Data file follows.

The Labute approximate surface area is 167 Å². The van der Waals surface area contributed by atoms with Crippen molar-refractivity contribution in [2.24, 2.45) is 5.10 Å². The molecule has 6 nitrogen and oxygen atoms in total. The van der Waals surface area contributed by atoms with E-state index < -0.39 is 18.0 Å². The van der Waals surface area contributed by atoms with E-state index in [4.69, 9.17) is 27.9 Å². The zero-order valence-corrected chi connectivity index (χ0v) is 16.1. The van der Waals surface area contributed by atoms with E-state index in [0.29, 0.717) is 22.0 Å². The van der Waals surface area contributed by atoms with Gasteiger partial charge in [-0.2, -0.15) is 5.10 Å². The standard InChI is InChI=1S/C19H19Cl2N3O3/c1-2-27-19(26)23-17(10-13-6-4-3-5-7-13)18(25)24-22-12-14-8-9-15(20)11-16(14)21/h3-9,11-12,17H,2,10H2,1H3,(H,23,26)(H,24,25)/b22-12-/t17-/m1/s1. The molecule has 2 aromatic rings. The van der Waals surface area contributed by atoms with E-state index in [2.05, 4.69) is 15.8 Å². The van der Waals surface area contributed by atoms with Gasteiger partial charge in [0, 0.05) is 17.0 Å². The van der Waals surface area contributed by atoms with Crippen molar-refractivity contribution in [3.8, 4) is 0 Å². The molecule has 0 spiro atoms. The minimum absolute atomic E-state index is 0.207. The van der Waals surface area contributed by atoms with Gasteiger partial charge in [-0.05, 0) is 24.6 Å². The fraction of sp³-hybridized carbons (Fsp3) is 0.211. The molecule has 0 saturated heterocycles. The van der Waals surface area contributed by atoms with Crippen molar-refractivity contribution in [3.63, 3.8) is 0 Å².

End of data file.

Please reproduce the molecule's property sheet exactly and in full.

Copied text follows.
The Labute approximate surface area is 167 Å². The van der Waals surface area contributed by atoms with Crippen molar-refractivity contribution in [2.24, 2.45) is 5.10 Å². The molecule has 6 nitrogen and oxygen atoms in total. The van der Waals surface area contributed by atoms with E-state index < -0.39 is 18.0 Å². The van der Waals surface area contributed by atoms with E-state index in [4.69, 9.17) is 27.9 Å². The zero-order valence-corrected chi connectivity index (χ0v) is 16.1. The van der Waals surface area contributed by atoms with E-state index in [0.29, 0.717) is 22.0 Å². The van der Waals surface area contributed by atoms with Gasteiger partial charge in [-0.2, -0.15) is 5.10 Å². The standard InChI is InChI=1S/C19H19Cl2N3O3/c1-2-27-19(26)23-17(10-13-6-4-3-5-7-13)18(25)24-22-12-14-8-9-15(20)11-16(14)21/h3-9,11-12,17H,2,10H2,1H3,(H,23,26)(H,24,25)/b22-12-/t17-/m1/s1. The molecule has 2 aromatic rings. The van der Waals surface area contributed by atoms with E-state index in [2.05, 4.69) is 15.8 Å². The van der Waals surface area contributed by atoms with Gasteiger partial charge in [0, 0.05) is 17.0 Å². The van der Waals surface area contributed by atoms with Crippen molar-refractivity contribution in [3.8, 4) is 0 Å². The molecule has 0 spiro atoms. The minimum absolute atomic E-state index is 0.207. The van der Waals surface area contributed by atoms with Gasteiger partial charge in [-0.05, 0) is 24.6 Å². The fraction of sp³-hybridized carbons (Fsp3) is 0.211. The molecule has 0 saturated heterocycles. The van der Waals surface area contributed by atoms with Crippen molar-refractivity contribution in [3.63, 3.8) is 0 Å².